Presentation at Doctoral Day

3rd of June, 11:30am, Lecture Recital Room, Guildhall School of Music and Drama, London, UK

Algorithmic Composition: telling the human story about composing with computers

Composition algorithms have been around probably since the first attempts at organizing sound. The term, nevertheless, is usually reserved for the use of automated procedures to compose music. Implying the use of machinery, these procedures are older than is generally realised: the Aeolian harp (a wind-driven harp first described by Athanasius Kircher in 1650) and wind chimes being two of the most ancient, striking examples, and Mozart’s Musikalisches Würfelspiel, a dice game for assembling minuets, being the most famous. With the invention of computers in the twentieth century, new and fascinating possibilities arose, fostered by the unprecedented calculation speed. Lejaren Hiller’s Illiac Suite (1956) — generally regarded as the first computer-composed composition — can be said to have started a tradition that is now more than half a century old.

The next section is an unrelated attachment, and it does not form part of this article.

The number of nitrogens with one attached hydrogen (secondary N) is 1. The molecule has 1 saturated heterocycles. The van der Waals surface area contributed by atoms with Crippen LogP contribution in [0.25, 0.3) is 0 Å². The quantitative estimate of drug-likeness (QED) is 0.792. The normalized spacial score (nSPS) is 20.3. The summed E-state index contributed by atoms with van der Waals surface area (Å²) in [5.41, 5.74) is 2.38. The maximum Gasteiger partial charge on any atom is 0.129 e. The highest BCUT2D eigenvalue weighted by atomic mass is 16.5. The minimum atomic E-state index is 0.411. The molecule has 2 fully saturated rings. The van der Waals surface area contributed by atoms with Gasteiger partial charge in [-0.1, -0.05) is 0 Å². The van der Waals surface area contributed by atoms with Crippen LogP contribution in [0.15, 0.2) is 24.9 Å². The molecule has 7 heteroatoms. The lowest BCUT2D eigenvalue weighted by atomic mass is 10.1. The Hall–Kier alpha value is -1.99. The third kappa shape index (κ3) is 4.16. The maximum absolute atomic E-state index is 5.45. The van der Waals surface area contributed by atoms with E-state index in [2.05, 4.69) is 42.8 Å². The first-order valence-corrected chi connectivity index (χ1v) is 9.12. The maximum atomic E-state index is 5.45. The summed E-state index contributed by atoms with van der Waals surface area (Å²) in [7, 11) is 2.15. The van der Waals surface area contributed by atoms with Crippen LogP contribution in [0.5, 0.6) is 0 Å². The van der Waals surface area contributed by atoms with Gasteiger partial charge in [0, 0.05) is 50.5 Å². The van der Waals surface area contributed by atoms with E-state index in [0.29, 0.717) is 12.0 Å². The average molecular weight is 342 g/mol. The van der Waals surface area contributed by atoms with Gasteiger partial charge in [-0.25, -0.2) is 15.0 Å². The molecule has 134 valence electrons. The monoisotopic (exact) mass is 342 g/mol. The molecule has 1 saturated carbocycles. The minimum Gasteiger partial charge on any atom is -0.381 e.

Nowadays, composers using automated methods usually go to great lengths describing their underlying principles, producing a substantial amount of literature that is still accumulating. This presentation gives a personal account — by unveiling ongoing creative research — on the less-featured discussion dealing with the need for actively taking decisions and carrying manual interventions. These aesthetic decisions can many times embody rebellion against excessive algorithm-bound formalism. Most composers using algorithmic methods would acknowledge those actions — as well as leaving space for imaginative, perhaps more spontaneous, procedures — but would seldom discuss them. In this line of thought, programming the computer is, after all, not sufficient to create a musical work because non-programmable aspects such as creativity, imagination and spontaneity are valuable elements that cannot be left out of the creative process. Learning to integrate these topics could bring this somewhat remote field closer to the core of the composing craft.